Contact: George Manlove at (207) 581-3751
If farm equipment could talk, a 1944 John Deere tractor donated to the University of Maine and restored by students might have family stories to tell that would be suitable for a Currier & Ives lithograph.
Retired math teacher Worth Noyes of Orrington, age 100, bought the green and yellow, twin-piston tractor in 1951 to use on his 20-acre farm on the River Road. He taught his four children to drive it as soon as they could stay on the contoured metal seat.
“We started driving it when we were seven or eight,” recalls Melanie Noyes, who now is 45 and holds undergraduate and graduate degrees in social work from UMaine. “Mum would have a fit. I remember trying to get it started. That flywheel was pretty rugged.”
“Mum,” is 87-year-old Sarah Noyes, who says she was never quite comfortable on the machine, in spite of Worth’s attempts to get her on it now and then.
Five members of the Noyes family – Melanie, Worth, Sarah, son Michael Noyes, 52, and grandson Chris Noyes, 19 – were at the Page Farm and Home Museum on the UMaine campus Nov. 29 to see the restored tractor. It was a part of their family for 50 years before Worth donated it to UMaine, from which he received a forestry degree 76 years ago.
The family used the old John Deere to plow the farm for crops that included potatoes, assorted vegetables and, of course, green peas, which Worth planted early in the season on a high patch of ground so he could present fresh peas to his wife for the traditional Fourth of July salmon and peas meal.
Worth Noyes, who worked days as head of math program in the Bangor school system and taught math at Bangor High, didn’t farm all 20 acres, says son Michael. But his three gardens were “just big enough to keep me weeding all summer,” Michael recalls. Worth grew plenty more vegetables than the family needed. He donated the surplus to children’s homes and nursing homes in the area, Sarah says.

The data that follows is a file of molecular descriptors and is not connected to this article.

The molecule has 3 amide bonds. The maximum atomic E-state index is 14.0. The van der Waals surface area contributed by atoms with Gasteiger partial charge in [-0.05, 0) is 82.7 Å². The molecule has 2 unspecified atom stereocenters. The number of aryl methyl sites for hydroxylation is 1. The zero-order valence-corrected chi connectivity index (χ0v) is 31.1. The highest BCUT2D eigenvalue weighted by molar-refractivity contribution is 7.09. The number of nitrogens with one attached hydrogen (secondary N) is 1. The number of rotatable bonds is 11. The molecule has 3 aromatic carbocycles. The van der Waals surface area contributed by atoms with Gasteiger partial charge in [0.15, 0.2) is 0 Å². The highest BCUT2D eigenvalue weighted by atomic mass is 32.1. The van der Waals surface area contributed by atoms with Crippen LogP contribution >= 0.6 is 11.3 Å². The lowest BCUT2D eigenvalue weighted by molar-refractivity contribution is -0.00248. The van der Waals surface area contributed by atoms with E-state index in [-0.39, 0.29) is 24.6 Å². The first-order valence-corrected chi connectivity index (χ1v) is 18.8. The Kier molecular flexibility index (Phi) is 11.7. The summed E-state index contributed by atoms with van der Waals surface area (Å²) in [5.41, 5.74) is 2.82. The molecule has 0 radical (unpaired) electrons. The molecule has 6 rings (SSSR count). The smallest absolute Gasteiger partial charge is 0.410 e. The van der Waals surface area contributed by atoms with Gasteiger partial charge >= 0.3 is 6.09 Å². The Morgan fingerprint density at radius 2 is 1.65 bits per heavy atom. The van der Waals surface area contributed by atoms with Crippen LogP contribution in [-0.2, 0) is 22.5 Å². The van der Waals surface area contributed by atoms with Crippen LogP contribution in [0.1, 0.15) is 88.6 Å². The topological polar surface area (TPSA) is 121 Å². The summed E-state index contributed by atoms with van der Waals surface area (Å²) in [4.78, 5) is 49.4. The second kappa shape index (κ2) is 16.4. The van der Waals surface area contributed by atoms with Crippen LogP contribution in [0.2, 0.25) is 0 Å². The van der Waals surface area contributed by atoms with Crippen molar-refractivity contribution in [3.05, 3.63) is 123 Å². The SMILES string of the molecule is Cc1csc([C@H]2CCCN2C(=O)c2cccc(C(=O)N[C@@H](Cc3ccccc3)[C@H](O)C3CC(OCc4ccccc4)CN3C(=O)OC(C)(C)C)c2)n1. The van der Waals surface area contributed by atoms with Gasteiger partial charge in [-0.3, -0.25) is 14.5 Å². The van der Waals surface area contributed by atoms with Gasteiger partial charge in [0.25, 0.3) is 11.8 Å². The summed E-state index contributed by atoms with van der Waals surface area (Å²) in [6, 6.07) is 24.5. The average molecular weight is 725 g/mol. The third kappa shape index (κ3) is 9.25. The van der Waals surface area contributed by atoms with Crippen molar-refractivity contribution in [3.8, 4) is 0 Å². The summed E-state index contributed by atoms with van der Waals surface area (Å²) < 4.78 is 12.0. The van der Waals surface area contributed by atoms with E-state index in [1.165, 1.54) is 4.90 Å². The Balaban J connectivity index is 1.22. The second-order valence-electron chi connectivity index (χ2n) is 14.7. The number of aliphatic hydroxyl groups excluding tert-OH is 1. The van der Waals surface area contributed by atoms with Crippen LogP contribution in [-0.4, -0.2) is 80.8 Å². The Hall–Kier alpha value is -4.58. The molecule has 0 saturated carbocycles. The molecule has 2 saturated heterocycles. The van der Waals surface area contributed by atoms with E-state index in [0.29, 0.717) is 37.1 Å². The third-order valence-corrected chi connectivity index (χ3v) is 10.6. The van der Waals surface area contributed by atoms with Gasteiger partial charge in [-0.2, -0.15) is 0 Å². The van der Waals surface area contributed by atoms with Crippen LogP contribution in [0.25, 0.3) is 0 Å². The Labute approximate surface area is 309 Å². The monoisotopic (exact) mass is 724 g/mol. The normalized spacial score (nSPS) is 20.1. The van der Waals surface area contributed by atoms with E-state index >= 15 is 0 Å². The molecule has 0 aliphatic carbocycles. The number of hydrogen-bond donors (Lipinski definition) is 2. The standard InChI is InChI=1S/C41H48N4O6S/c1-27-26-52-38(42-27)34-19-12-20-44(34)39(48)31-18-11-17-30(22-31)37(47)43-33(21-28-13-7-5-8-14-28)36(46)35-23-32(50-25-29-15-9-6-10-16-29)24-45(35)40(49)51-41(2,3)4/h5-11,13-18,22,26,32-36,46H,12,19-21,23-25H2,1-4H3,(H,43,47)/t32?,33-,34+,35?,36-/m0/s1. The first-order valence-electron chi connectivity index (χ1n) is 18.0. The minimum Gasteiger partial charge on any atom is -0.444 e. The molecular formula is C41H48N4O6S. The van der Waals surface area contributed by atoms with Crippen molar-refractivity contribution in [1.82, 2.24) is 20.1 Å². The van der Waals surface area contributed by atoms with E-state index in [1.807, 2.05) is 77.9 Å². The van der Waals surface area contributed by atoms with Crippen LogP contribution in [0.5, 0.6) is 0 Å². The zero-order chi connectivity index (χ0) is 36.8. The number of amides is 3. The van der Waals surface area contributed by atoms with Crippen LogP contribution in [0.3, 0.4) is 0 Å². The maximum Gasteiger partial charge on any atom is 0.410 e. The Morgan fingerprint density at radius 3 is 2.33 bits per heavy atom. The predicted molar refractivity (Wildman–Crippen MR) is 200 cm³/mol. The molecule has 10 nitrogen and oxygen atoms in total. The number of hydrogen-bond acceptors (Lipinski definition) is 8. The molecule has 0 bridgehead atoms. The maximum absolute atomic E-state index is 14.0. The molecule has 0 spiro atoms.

Worth’s old John Deere became a legendary gauge for locals monitoring the annual evolution of spring, as Worth would begin plowing the wet ground as early as possible, customarily getting it stuck in the mud for a few days before the ground dried enough to move the tractor forward to continue its work.
“Everyone used to say down there that it was a sign of spring” to see Worth’s tractor mired in mud, Sarah says. “The farm was under water in the spring but it was beautiful in the summer.”
Worth, who turns 101 in February, used the family tractor well into his 90s, until it broke down and he couldn’t find a replacement part. Finally, in 2001, he decided to donate it to the university. That’s when Kenneth “Ben” Dresser, a lecturer and laboratory coordinator in the Department of Forestry, recruited students to help begin the restoration of the Noyes’ John Deere in the Perkins Hall shop.
Over the next four years, three different students worked under Dresser’s supervision to fix up the 61-year-old tractor, repaint it and get it running again as part of their agricultural engineering capstone projects. It now sits in the Page Farm and Home Museum’s collection of antiques from early rural life in Maine.
“It looks twice as large as I thought it would be,” said a pleased Worth Noyes when he the restored tractor Nov. 30.
The Noyes family has been well invested in the University of Maine. Several family members in addition to Worth and Melanie Noyes graduated from UMaine. A second daughter, Mollie Noyes of Belfast has a BA in education from UMaine, and Sarah, who spent 28 years as the director of public health nursing for the city of Bangor, attended UMaine for a summer before enrolling at Boston University. Grandson Chris, who finished his freshman year studying financial economics at UMaine, interrupted his college education this fall to serve in the U.S. Marine Corp. He expects to ship out to Iraq in March. The Noyes family has a third daughter, Jennifer Noyes, who lives in Albuquerque, N.M.